Most Asian markets fell this week as investors were worried after the U.S. Federal Reserve refused to announce a further round of quantitative easing and the HSBC Flash Purchasing Managers Index (PMI) indicated that China's manufacturing activity was faltering.
China's Shanghai Composite Index fell 1.9 percent and closed at 2260.88. Hong Kong's Hang Seng Index declined 1.2 percent and closed at 18995.13. South Korea's Kospi Index was down 0.6 percent and closed at 1847.39.
A critical factor that dragged markets downward was the report that China's manufacturing activity continued to contract for the seventh straight month, according to the preliminary HSBC Flash PMI report released Thursday. The preliminary reading of the PMI fell to 48.1 in June, compared to 48.4 in May.
India's BSE Sensex gained 0.13 percent and closed at 16972.51. The Indian rupee touched a record low of 57.32 against the dollar. In its mid-quarter monetary policy review, the Reserve Bank of India (RBI) kept the repo rate unchanged. The RBI indicated that a rate cut in the present situation could stoke inflationary pressures rather than support growth.
Japan's Nikkei 225 Stock Average climbed 1.3 percent and closed at 8469.32. As the Japanese yen weakened against the dollar, exporters gained and this lifted the market.
The market started the week on a positive note as investors were relieved after the pro-bailout parties won the elections in Greece Sunday. But excitement over the Greek election outcome proved short-lived. Investors were worried that the formation of the pro-austerity measures government alone would not be sufficient to restore economic and financial stability to Greece.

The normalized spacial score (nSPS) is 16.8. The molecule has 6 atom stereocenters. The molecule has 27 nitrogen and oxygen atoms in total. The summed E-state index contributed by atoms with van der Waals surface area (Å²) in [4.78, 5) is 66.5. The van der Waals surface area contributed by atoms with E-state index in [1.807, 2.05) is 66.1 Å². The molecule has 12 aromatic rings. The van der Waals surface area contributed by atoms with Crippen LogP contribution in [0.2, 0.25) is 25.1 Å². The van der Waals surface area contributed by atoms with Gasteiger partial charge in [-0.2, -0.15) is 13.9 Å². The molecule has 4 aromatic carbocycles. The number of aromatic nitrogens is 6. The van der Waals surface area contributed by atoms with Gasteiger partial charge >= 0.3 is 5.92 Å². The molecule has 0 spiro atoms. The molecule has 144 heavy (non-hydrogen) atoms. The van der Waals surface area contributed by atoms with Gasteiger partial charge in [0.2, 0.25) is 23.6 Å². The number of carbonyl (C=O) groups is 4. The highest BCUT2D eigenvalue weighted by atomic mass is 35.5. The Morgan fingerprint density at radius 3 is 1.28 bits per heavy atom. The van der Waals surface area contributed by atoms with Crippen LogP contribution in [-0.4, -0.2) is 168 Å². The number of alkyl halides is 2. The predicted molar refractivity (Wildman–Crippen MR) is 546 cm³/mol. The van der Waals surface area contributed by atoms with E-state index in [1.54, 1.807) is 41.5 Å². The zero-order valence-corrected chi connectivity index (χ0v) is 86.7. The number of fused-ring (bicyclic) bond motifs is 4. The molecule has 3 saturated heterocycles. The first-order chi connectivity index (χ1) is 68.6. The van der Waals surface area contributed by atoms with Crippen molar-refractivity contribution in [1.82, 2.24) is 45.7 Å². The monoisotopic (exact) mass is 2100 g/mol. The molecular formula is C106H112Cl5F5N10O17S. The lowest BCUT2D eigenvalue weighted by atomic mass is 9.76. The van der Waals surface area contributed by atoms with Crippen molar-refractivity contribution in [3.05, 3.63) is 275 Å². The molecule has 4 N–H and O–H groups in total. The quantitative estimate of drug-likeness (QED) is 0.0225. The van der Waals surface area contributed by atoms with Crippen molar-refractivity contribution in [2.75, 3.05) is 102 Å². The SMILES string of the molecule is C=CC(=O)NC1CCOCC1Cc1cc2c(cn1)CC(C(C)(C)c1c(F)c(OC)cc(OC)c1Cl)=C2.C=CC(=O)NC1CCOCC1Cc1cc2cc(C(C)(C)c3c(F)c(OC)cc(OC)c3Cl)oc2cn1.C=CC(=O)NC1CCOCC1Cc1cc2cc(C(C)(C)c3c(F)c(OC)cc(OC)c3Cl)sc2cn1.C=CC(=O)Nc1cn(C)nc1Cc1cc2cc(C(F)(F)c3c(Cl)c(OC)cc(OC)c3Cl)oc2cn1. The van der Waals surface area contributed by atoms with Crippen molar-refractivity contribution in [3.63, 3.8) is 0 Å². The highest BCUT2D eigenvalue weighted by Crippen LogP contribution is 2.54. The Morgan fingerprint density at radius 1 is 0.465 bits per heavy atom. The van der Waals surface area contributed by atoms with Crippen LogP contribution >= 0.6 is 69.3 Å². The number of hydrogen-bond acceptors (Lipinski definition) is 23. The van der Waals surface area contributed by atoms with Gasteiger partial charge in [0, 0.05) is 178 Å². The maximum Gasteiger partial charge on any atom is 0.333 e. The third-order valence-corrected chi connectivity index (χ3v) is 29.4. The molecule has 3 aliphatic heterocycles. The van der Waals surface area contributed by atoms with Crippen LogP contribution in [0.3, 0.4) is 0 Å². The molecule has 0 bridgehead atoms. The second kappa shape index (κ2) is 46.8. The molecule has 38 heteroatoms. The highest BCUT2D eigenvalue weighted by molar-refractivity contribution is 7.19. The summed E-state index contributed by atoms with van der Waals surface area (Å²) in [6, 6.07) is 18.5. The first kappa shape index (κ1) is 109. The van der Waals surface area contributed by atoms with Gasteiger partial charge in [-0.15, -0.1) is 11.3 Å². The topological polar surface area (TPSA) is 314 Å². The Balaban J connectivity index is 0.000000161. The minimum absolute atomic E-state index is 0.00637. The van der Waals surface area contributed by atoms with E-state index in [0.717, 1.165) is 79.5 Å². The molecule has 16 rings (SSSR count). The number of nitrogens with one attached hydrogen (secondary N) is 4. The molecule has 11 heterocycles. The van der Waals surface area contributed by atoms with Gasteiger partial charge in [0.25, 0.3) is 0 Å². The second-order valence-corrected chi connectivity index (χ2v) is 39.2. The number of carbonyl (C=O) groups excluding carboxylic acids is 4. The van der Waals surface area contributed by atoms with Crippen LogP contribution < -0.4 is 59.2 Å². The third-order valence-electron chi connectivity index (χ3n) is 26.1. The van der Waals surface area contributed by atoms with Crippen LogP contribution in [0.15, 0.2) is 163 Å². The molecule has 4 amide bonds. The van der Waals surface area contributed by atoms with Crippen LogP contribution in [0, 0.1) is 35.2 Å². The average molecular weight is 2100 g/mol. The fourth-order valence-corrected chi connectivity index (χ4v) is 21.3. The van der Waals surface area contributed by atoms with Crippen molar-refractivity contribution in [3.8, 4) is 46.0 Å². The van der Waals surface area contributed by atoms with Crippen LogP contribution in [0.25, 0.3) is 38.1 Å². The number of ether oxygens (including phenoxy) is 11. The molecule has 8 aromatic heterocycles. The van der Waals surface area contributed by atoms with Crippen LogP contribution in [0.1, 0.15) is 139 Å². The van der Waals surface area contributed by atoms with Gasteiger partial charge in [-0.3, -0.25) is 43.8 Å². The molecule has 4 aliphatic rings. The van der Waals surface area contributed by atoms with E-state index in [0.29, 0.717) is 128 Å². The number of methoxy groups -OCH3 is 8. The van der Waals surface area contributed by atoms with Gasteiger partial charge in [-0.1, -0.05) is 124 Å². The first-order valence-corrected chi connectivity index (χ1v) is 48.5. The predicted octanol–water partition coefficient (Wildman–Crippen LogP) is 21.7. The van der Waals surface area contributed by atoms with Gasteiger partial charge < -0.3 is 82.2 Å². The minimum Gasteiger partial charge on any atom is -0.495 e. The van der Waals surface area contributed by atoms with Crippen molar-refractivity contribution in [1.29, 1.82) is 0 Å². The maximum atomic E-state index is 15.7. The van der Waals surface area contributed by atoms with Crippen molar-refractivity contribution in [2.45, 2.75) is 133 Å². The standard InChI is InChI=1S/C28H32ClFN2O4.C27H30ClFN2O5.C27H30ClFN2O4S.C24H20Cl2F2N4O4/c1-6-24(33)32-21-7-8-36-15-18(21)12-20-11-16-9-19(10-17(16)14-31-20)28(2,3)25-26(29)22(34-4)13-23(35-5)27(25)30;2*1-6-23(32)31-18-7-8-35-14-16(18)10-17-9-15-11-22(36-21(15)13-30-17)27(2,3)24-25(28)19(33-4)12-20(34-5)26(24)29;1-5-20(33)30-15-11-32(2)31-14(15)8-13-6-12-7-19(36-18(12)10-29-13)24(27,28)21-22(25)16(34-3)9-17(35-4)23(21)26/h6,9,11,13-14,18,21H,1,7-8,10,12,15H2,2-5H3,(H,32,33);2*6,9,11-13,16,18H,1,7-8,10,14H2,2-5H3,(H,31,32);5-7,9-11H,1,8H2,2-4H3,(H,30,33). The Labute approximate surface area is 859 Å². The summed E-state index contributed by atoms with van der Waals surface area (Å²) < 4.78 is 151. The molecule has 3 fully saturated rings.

The outcome of the Greek elections failed to offer much relief for riskier euro sovereigns in general and Spanish bonds in particular. The 10-year Spanish government bond yields hit fresh euro-era high, crossing 7 percent.
Investor sentiment was down as the U.S. Fed opted to extend its Maturity Extension Program (MEP), also called Operation Twist, for another six months, but there was no new large scale asset purchase program (QE3). The MEP was originally due to finish at the end of this month, but the Fed announced Wednesday it would keep it going until the end of this year.
The Federal Open Market Committee (FOMC) also reduced its economic growth forecasts quite significantly to between 1.9 percent and 2.4 percent this year, down from an April projection of between 2.4 percent and 2.9 percent.
The fall in the Markit Flash U.S. Manufacturing PMI survey for June to 52.9 from 54.0 in May added to the market's disappointment.
Adding to investors' concerns, Moody's cut the ratings of 15 global banks. The ratings agency stated in a report that these banks had significant exposure to volatility and risked outsize losses inherent in capital markets activities.
Major losers: Shares of China Coal Energy Co. fell 3.5 percent. Shares of CNOOC Ltd declined 3.2 percent and shares of Bank of Communications Co. slumped 1.9 percent.
Week Ahead: The euro zone crisis continues to be a critical drag on global economic growth. While Germany is contracting marginally, steep downturns are evident in Spain and Italy, which are faced with increasing borrowing costs. Market players are looking for clarity on the coordinated efforts by central banks to announce monetary easing measures. If there is no such announcement, markets are expected to remain bearish.